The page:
Intellectual Disabilities (InD), also called Cognitive Disabilities

 

* As of 1/4/2009, the Florida Department of Education combined the eligibility categories of Educable Mentally Handicapped (EMH), Trainable Mentally Handicapped (TMH), and Profoundly Mentally Handicapped (PMH) into the single category of

“Intellectual Disabilites”.

 

An Intellectual Disability is defined as significantly below average functioning demonstrated from birth to age 18 with significant delays in academic skills. An evaluation for services from the Intellectual Disabilities program must include:

·         a standardized, individual test of intellectual functioning  (IQ test)

·         a standardized assessment of adaptive behavior which includes parental input

(usually the Vineland is given)

·         an individual, standardized test of academic or pre-academic achievement which

must include reading, math and written expression

·         a standardized developmental scale shall be used when a student’s level of

functioning cannot be measured by an academic or pre-academic test

·         a social-developmental history which has been compiled from a structured

interview with parent, guhttps://www.ocps.net/cs/ese/programs/cognitive/Pages/default.aspxardian, or primary caregiver (usually done by social worker)

 

Eligibility is determined by a group of professionals and the parent. The group of professionals may include the school psychologist, Exceptional Student Education teacher, general education teacher, social worker, guidance counselor, behavior specialist,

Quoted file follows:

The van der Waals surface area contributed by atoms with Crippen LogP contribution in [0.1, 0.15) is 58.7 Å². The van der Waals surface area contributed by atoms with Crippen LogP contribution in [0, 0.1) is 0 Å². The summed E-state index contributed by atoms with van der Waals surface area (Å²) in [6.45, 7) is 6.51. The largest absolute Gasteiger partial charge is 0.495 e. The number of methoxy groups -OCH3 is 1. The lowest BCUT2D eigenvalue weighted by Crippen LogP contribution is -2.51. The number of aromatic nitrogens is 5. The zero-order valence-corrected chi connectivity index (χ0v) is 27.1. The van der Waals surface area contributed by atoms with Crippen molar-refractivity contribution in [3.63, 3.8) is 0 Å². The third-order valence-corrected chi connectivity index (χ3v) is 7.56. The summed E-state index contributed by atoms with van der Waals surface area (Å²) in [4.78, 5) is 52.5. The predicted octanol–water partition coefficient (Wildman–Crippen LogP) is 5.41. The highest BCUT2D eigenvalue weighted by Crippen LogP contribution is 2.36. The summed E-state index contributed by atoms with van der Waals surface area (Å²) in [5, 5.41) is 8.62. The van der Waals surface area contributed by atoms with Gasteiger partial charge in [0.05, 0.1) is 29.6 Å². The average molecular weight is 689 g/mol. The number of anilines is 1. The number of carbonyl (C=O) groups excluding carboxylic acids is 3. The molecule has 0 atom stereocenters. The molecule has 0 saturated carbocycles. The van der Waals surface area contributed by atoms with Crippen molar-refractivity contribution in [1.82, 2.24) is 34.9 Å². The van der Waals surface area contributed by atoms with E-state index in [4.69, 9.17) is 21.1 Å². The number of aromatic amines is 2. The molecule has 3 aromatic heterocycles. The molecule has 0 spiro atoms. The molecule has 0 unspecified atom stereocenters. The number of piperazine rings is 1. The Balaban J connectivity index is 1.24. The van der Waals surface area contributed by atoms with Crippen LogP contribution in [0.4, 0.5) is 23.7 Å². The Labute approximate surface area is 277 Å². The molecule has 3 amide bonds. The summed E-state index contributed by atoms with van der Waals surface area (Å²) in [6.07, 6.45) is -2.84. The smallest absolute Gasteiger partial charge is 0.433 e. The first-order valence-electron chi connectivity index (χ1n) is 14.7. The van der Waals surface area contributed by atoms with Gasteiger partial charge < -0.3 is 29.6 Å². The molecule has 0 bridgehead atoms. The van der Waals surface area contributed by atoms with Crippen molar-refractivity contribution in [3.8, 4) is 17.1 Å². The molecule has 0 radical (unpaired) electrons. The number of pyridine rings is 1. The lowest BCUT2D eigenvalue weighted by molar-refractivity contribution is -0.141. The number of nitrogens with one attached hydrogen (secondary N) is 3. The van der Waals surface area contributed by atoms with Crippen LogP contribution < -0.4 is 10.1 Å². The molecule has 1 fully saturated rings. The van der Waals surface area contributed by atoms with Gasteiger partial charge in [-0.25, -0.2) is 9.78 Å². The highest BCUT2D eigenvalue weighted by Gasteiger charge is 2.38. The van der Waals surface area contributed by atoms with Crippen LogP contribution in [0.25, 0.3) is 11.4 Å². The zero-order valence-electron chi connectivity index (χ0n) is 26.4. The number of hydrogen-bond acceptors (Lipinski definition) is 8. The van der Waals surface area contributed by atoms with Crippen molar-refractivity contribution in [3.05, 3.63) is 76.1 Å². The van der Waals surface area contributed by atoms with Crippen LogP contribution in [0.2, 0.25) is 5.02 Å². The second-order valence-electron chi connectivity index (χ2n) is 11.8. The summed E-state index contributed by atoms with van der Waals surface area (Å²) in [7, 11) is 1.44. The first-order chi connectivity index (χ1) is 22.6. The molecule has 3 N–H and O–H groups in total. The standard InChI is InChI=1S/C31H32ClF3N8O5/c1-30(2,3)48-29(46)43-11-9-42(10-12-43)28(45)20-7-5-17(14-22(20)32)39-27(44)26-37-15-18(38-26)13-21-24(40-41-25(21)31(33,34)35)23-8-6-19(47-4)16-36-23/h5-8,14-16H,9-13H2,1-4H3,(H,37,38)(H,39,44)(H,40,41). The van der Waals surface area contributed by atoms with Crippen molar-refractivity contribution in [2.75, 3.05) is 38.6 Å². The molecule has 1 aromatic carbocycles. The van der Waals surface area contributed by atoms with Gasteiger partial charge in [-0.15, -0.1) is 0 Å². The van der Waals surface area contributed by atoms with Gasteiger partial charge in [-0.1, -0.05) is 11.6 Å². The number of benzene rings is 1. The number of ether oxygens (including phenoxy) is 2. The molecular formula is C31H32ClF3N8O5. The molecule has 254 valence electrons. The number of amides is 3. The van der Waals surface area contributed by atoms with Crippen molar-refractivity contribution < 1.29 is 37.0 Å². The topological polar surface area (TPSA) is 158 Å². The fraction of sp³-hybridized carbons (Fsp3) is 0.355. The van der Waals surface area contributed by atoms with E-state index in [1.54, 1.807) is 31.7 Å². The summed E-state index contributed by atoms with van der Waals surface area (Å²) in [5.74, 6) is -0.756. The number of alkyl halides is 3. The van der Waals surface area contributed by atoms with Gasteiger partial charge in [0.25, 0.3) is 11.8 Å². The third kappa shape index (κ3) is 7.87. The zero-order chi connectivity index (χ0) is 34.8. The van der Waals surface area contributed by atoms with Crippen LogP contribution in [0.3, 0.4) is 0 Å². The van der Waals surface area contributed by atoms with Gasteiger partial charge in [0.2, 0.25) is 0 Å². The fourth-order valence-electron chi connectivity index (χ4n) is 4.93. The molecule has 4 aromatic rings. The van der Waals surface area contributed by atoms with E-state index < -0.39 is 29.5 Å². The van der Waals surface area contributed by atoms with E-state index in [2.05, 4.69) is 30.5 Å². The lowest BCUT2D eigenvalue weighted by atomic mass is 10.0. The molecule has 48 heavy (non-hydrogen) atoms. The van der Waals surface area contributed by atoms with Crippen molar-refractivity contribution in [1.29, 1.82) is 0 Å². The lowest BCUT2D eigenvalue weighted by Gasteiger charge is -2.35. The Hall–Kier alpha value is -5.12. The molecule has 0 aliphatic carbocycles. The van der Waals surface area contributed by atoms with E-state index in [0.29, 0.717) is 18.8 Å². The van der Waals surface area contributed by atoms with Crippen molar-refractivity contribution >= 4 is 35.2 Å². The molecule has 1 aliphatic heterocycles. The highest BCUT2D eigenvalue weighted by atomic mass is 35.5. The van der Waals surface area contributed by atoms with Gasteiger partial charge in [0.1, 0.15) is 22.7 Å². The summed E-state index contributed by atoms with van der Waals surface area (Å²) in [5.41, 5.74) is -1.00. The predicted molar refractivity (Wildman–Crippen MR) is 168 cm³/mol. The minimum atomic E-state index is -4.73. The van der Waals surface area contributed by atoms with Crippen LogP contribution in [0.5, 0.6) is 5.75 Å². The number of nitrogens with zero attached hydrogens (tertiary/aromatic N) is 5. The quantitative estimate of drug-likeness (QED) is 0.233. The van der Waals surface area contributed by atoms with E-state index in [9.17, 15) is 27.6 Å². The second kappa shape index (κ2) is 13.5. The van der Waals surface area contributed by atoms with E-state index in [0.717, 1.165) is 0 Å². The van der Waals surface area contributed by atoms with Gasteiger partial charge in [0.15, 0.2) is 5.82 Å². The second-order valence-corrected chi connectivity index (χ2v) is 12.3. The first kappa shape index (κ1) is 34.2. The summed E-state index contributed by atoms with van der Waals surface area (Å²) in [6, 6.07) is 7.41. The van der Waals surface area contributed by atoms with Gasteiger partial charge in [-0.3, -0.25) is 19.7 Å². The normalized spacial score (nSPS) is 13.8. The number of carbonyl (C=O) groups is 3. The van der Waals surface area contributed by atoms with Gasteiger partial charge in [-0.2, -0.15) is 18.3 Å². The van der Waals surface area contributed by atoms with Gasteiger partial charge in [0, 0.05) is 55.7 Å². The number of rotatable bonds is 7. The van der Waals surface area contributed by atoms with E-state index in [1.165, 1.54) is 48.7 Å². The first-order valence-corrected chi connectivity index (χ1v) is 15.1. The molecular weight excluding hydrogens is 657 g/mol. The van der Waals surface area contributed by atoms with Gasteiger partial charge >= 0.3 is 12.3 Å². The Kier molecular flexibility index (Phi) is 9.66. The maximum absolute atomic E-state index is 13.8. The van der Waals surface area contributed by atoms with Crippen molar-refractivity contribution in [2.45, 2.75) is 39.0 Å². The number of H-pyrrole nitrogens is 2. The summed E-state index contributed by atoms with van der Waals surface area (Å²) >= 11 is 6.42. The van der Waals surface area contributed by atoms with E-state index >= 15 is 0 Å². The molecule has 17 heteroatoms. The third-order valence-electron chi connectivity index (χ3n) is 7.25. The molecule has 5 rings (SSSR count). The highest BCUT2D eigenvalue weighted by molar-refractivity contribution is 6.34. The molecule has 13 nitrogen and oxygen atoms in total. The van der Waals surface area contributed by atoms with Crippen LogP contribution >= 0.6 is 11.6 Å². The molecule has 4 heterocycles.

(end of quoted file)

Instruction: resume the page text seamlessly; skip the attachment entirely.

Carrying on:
staffing specialist, ESE program specialist and/or administrator or designee.

 

To qualify for services from the Intellectual Disabilities program, all of the following criteria must be met:

·         the standardized measure of intelligence is more than 2 standard deviations below

the mean.

·         Adaptive functioning is more than 2 standard deviations below the mean on an

adaptive behavior composite or on 2 out of 3 domains on a standardized test of

adaptive behavior

·         the level of academic performance is consistent with the performance expected of

students of comparable intellectual functioning

·         the Social/Developmental history identifies the developmental, familial, medical/

health and environmental factors impacting the student’s functioning and documenting the student’s functional skills outside of school

·         the student shows a need for special education.

 

A wide variety of specialized services are available for students with Intellectual Disabilities that are based upon individual student need. These services include instruction in the Sunshine State Standards or Access Points, life skills related to independent functioning, social/emotional behavior, communication and other related services. The goal is to provide the necessary supports which will enable each student to become as functionally independent as possible in school, home and in the community.

 

Based on the 2008-2009 OCPS feeder patterns, Lake Como is the school of service for 9 other elementary schools for children with moderate Intellectual Disabilities. At Lake Como, there are currently 18 students receiving services from the Intellectual Disabilities program. These services range from support in the general education classroom to resource support (1-4 hours daily) within an ESE classroom to full-time placement in an Intensive ESE classroom, depending on student need.

 

 

For more information, visit:

https://www.ocps.net/cs/ese/programs/cognitive/Pages/default.aspx